What you need to know about artificial intelligence, and the imminent robot future - CNET. Technology Forecast: Lowering the barrier to innovation in robotics: PwC. Eugene Izhikevich of Brain Corporation explains why programming robots is a key barrier to their success and forecasts how brain-inspired learning will change the game.
Interview conducted by Vinod Baya and Bo Parker PwC: Eugene, can you please tell us about your background and your company? EI: Sure. I spent most of my career in the academic world until 2009. I was senior fellow of theoretical neurobiology at the Neurosciences Institute, where I built biologically detailed models of the brain. I started Brain Corporation in 2009. The Next Wave.
Kurzweil argues that you have interlocked curves, so even after silicon tops out there's going to be something else.
Vehicle designs from Momentum. Klou. Recent headlines declaring "Robot Kills Man in Germany" are examples of growing news coverage about the impact of robots on society.
This is the subject of a new law review article by a University of Washington faculty member. Twenty years in, the law is finally starting to get used to the Internet. Now it is imperative, says Ryan Calo, assistant professor in the UW School of Law, that the law figure out how to deal effectively with the rise of robotics and artificial intelligence. "Technology has not stood still. The same private institutions that developed the Internet, from the armed forces to search engines, have initiated a significant shift toward robotics and artificial intelligence," writes Calo in "Robotics and the Lessons of Cyberlaw.
" Google To Build Robotic Surgery Platform With Johnson & Johnson. Google and Johnson & Johnson have announced that the will team up to develop an advanced, robot-assisted surgery platform.
The team effort will involve “capabilities, intellectual property and expertise” from both companies, and will involve Johnson & Johnson subsidiary Ethicon, maker of medial devices. All of the language in the announcement of the partnership suggests that the companies will be using robotics to supplement, not replace human surgeons, at least in this stage of the partnership. The passage below perhaps best illustrates the intent of the collaboration: Robotic-assisted surgery is a type of minimally invasive surgery that uses technology to give surgeons greater control, access and accuracy during the surgical procedure while benefitting patients by minimizing trauma and scarring, enabling accelerated post-surgical healing.
Tiny robotic hands could deliver drugs, assist surgeons. Robots are getting more nimble and clever all the time, but the fundamental difficulty in creating robotic hands has kept them from being useful on the small scale.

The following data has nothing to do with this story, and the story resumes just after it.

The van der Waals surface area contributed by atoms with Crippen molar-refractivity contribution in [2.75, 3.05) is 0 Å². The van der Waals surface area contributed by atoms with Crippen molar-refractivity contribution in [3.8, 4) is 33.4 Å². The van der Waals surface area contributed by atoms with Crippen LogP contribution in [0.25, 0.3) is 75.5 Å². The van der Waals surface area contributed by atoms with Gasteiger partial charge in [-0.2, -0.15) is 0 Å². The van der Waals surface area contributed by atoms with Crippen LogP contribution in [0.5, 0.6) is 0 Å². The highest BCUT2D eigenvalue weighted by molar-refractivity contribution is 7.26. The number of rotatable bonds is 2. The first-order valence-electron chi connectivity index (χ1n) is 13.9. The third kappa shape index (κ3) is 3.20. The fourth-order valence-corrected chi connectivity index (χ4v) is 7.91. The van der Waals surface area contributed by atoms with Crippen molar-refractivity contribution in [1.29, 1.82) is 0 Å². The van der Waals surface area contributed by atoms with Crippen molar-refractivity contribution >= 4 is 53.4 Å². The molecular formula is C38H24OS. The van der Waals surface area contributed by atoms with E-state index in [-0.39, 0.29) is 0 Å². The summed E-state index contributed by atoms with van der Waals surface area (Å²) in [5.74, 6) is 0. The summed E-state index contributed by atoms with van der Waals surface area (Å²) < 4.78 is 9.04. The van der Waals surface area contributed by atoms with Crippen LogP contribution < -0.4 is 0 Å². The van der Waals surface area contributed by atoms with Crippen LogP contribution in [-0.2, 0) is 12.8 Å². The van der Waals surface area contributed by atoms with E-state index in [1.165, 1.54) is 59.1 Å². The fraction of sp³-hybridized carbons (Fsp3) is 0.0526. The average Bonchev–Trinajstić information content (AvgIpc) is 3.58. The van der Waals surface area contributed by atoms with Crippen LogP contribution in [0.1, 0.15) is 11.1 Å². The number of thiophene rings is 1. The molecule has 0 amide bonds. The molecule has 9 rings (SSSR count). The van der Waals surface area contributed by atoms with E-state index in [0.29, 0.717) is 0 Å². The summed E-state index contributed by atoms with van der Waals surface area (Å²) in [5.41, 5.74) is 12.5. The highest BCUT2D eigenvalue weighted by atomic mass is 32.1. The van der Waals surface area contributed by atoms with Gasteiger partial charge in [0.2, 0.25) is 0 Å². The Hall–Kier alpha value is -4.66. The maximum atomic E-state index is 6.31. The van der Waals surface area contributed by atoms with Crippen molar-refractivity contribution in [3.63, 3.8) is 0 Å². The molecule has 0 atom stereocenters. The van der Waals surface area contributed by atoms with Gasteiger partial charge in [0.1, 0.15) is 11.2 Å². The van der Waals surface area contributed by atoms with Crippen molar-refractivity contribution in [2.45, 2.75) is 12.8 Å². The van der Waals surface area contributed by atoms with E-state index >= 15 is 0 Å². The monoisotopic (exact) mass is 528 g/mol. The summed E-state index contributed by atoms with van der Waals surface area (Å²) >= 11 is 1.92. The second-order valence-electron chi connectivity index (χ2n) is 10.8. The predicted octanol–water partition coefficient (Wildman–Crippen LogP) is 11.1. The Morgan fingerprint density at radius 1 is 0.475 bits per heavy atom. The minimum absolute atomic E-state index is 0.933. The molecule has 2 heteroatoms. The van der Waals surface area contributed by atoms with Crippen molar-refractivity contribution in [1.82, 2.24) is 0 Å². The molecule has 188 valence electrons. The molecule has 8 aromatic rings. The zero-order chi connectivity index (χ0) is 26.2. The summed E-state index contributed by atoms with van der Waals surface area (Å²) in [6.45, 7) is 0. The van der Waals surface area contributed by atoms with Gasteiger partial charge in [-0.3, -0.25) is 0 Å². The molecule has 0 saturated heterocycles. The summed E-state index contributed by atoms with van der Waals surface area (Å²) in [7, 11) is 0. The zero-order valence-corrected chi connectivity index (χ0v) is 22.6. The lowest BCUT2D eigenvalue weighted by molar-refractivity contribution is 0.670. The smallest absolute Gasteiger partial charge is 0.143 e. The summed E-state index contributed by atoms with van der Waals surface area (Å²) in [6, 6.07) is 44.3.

To operate in confined spaces, you need a machine to be less clunky and more flexible than current mechanical constructs. That’s where the emerging field of soft robotics comes in. Scientists at Johns Hopkins University have created a new type of microscopic gripper from flexible materials that could one day aid in drug delivery or surgical procedures. Rise of the robots: how long do we have until they take our jobs? They have mastered the art of poker, helped write a cookbook and can cope with a basic conversation.
The decision by a Japanese bank to staff their frontdesk with a bevy of robots is just the latest in a series of advances and predictions that at times appear to suggest we will all be replaced, professionally and socially, by automatons. Ray Kurzweil, director of engineering at Google, has estimated that robots will reach human levels of intelligence by 2029, purportedly leaving us about 14 years to reign supreme. So, how far are we along this trajectory? Nautical Robot. The modular design of our robot allowed the parallel assembling of many parts.
Separate sub teams were created to construct the base unit, the fin cases, the fins themselves and an outer shell to provide sufficient buoyancy. We're Sexist Toward Robots. Last month, Toshiba unveiled a prototype robot capable of sign language.
Automata Trailer Shows Off A Robot Action Movie That Gets Robots Right. Over 1,000 robots swarm together in Harvard lab. Ants, schooling fish and flocking birds all have something in common – they can achieve things by working together that they could never do on their own.
With that in mind, researchers are now looking into ways of allowing "swarms" of communicating robots to accomplish tasks that are difficult or even impossible for single robots. Should Robotics Companies Help The Workers They Displace? "The company recognizes that when a restaurant brings in its system, jobs will be eliminated; it wants the men and women who lose their jobs to become engineers and work to design more automated systems.